About Me

Rabbi Chaim Coffman
Rabbi Coffman has helped people from all across the spectrum to prepare themselves properly for Orthodox Conversion to Judaism. His students admire his vast knowledge and appreciate his warm, personal attention and endearing sense of humor.
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Welcome to Rabbi Chaim Coffman's Blog!

I would like to thank you for visiting my blog, Beyond Orthodox Conversion to Judaism.

The conversion process can be a lengthy and daunting one to say the least and I want you to know that I am here to help you through it.

I have been teaching newcomers to Judaism for over a decade and over the last few years I have seen that conversion candidates really lack the support and knowledge they need to navigate the conversion process and successfully integrate into the Orthodox Jewish community.

I created my mentorship program in order to help make this whole experience as smooth and as painless as possible! (Can't do much about the growing pains, though ;)

Feel free to get to know me a little through the posts on my blog and visit the mentorship and syllabus page if you are interested in possible joining us.

I sincerely wish you all the best in your search for truth and spiritual growth.

Looking forward to meeting you,
Chaim Coffman

My Rebbe, Rav Moshe Sternbuch

In case you were wondering why I have all of these articles written by Rav Moshe Sternbuch, he is my Rebbe, and one of the gedolei hador (greatest Rabbis of our generation).

Rav Sternbuch fully endorses me and supports my mentorship program.

He is the address for all of my halachic or hashkafic (practical and philosophical) questions that I or my students may have.

The articles are based on his weekly talks on the Torah portion that the Rav gives in Jerusalem in his kollel. As a member of the kollel I get first dibbs on the photocopies and I type them up for my blog so you can all benefit from the Rav's erudition and insight.
Friday, March 26, 2010

Passover has come!!!!

This Shabbos is called Shabbos HaGadol, the Great Shabbos. Shabbat HaGadol is on the Shabbat immediately before Passover. There is a special Haftarah reading on this Shabbat of the book of Malachi.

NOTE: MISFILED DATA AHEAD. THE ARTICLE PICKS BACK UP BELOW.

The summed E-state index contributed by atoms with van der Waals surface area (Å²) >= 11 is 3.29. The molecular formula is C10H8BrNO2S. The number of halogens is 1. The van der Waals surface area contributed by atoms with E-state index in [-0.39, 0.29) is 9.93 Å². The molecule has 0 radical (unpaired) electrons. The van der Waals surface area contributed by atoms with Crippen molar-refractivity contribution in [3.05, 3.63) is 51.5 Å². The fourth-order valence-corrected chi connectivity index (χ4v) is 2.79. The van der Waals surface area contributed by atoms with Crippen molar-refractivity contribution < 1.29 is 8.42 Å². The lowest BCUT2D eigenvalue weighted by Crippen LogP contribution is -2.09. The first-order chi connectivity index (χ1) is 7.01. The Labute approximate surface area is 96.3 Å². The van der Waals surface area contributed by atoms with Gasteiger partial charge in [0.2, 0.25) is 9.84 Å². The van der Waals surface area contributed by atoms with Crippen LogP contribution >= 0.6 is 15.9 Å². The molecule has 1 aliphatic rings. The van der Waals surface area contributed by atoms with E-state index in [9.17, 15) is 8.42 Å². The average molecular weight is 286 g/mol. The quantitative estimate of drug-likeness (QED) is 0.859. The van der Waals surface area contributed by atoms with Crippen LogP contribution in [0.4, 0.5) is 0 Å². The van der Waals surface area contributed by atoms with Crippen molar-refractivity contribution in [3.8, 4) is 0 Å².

Various reasons are given for the name of this Shabbat:

1) The Midrash Rabbah states: “When they (the Jewish people) set aside their paschal lamb on that Shabbat, the first-born gentiles gathered near the Israelites and asked them why they were doing this. The following was their response: “This is a Pesach offering to G-d who will kill the firstborn Egyptians.” They (the firstborn) went to their fathers and to Pharaoh to request that they grant permission to send the Jewish people free – but they refused. The first-born then waged a war against them and many of them (the Egyptians) were killed. This is the meaning of the verse (Psalms 136:10): “Who struck Egypt through its first born; for His kindness is eternal”.

2) The Tur states: The lamb was the Egyptian deity. Many Jews, after 210 years of immersion within Egyptian civilization, had also adopted this animal as their god. When G-d commanded that a lamb be set aside and tied to the bed for four days in anticipation of sacrifice, the Jewish people abandoned their idolatrous practice and courageously fulfilled this mitzvah in the eyes of the Egyptian people, thereby demonstrating their complete trust and faith in G-d. Nothing could have been more abominable to the Egyptians, for their god was to be slaughtered. Nevertheless, miraculously the Egyptians were unable to utter a word or lift a hand. They watched helplessly as their god was being prepared for slaughter. This miracle was a great miracle (nes gadol) and gives this Shabbos it’s name.

3) Rabbi David ben Joseph Abudarham writes: In the Haftorah of the Shabbos prior to Pesach we read the possuk [Malachi 4:5]: “Henei Anochi Shole’ach Lochem Es Eliyahu Hanavi Lifnei Bo Yom HaGadol V’hanorah.” This reason places Shabbos HaGadol in the same category as Shabbos Chazon, Shabbos Nachamu, and Shabbos Shuva for their name is derived from the Haftorah.